Oklahoma lawmakers have submitted about 2,100 pieces of legislation in advance of the 2018 legislative session. BRIANNA BAILEY/The Frontier

From expanding legal raw milk sales to restricting children’s access to crossbows, here’s just a sampling of some of the more interesting, under-the-radar pieces of legislation filed in advance of the 2018 Oklahoma legislative session.

Most of the 2,102 pieces of legislation filed this year won’t ever become law and some don’t even have a chance at being heard in committee.

Rep. Kevin Wallace, R-Wellston

Rep. Kevin Wallace, R-Wellston, has authored a proposal restrict children’s access to crossbows. House Bill 3369 is called Austin Almanza’s Law in honor of a 10-year old boy who died after fatal crossbow bolt wound to the abdomen in October 2017. Shane Edward Brooks, 13, of Wellston, has been charged with first-degree murder in Austin’s death. Wallace’s bill would make it illegal for anyone to sell or give a child under 18 a crossbow, except to hunt or to participate in safety classes. The offense would be punishable by up to a $500 fine  and three months in jail for repeat offenses.

Rep. Harold Wright, R-Weatherford

House Bill 3302, authored by Rep. Harold Wright, R-Weatherford, expands the definition of lewd and indecent acts upon a child to include forcing a child under 16 to “urinate or defecate upon the body or private parts of another person.”

The bill also broadens who can be charged with forcible sodomy. The bill would make it a crime for a person responsible for the “health, safety or welfare of a child,” to commit sodomy with a minor age 16  but under 18.

Oklahoma’s age of consent for sexual intercourse is 16. Forcible sodomy in Oklahoma can carry a sentence of up to 20 years in prison.

Sen. Ervin Yen, R-Oklahoma City

Senate Joint Resolution 57, authored by Den. Ervin Yen, R-Oklahoma City, calls for a statewide vote on requirements to vaccinate children for school.

The measure seeks to remove a non-medical exemption that allows children to attend school without vaccinations against some diseases. Current law allows for parents or guardians to submit a written statement “objecting to the immunization of the child” in order to attend school.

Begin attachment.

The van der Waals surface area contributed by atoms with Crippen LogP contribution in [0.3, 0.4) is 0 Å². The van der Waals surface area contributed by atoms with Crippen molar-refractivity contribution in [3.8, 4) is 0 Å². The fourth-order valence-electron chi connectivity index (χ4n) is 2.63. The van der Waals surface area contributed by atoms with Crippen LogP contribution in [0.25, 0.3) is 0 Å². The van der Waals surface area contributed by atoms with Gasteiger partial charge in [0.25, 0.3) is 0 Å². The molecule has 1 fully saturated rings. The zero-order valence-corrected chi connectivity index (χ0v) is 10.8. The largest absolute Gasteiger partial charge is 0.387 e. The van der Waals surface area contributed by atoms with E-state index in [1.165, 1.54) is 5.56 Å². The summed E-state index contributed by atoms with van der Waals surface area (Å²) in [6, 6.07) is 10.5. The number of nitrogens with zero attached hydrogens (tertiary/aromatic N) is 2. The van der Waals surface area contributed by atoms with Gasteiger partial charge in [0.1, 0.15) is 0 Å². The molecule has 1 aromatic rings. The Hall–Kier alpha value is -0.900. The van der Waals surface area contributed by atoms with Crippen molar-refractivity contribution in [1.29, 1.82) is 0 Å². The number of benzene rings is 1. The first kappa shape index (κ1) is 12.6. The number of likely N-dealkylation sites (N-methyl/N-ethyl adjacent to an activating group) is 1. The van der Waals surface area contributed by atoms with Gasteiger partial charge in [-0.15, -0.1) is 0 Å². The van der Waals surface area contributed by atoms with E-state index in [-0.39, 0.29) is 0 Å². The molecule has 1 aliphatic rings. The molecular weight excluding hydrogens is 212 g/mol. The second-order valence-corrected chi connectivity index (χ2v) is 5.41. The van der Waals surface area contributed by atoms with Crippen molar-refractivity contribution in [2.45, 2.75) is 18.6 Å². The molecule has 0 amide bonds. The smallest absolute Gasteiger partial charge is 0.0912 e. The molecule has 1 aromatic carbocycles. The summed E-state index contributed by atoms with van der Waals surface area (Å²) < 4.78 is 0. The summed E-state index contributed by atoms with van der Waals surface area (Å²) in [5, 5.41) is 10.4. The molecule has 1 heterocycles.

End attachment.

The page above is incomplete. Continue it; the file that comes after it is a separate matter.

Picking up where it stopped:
Sen. Kevin Matthews, D-Tulsa

Sen. Kevin Matthews, D-Tulsa, is seeking $5 million in appropriations to help commemorate the upcoming 100-year anniversary of the Tulsa Race Riot.

Senate Bill 1462, would fund the 1921 Tulsa Race Riot Centennial Memorial Revolving Fund, overseen by the Oklahoma Historical Society.

Matthews is the chairman of the 1921 Tulsa Race Riot Centennial Commission, which wants to commemorate the anniversary with historical and educational exhibits and events and economic development programs.

Rep. Jeff Coody, R-Grandfield,

House Bill 3176, authored by Rep. Jeff Coody, R-Grandfield, would legalize raw milk sales at Farmers’ markets in Oklahoma. The bill would require raw milk to be clearly labeled as “unpasteurized raw milk.” Current state law only allows for raw milk sales at the farm where it was produced.  The federal government banned the sale of raw milk over state lines over 30 years ago, but states can still make their own laws on the subject. Currently, 19 states ban all sales of raw milk to consumers.

Rep. Will Fourkiller, R-Stilwell

House Bill 2614, authored by Rep. Will Fourkiller, D-Stilwell, would create a statewide animal abuse registry, where the names of people convicted of certain animal cruelty offenses would be available to the the public in an online database.

Offenses that would warrant inclusion in the database are using live animals as a lure to train greyhounds; abandonment; transporting an animal in a cruel or inhumane manner and poisoning, as well as bear wrestling and horse tripping. Yes, a law enacted in 1996 makes it illegal to wrestle bears in Oklahoma. The law came about after a video footage of a bear wrestling event at a bar in Pawhuska provoked public outrage. The bill would require the Oklahoma State Bureau of Investigation to maintain the registry.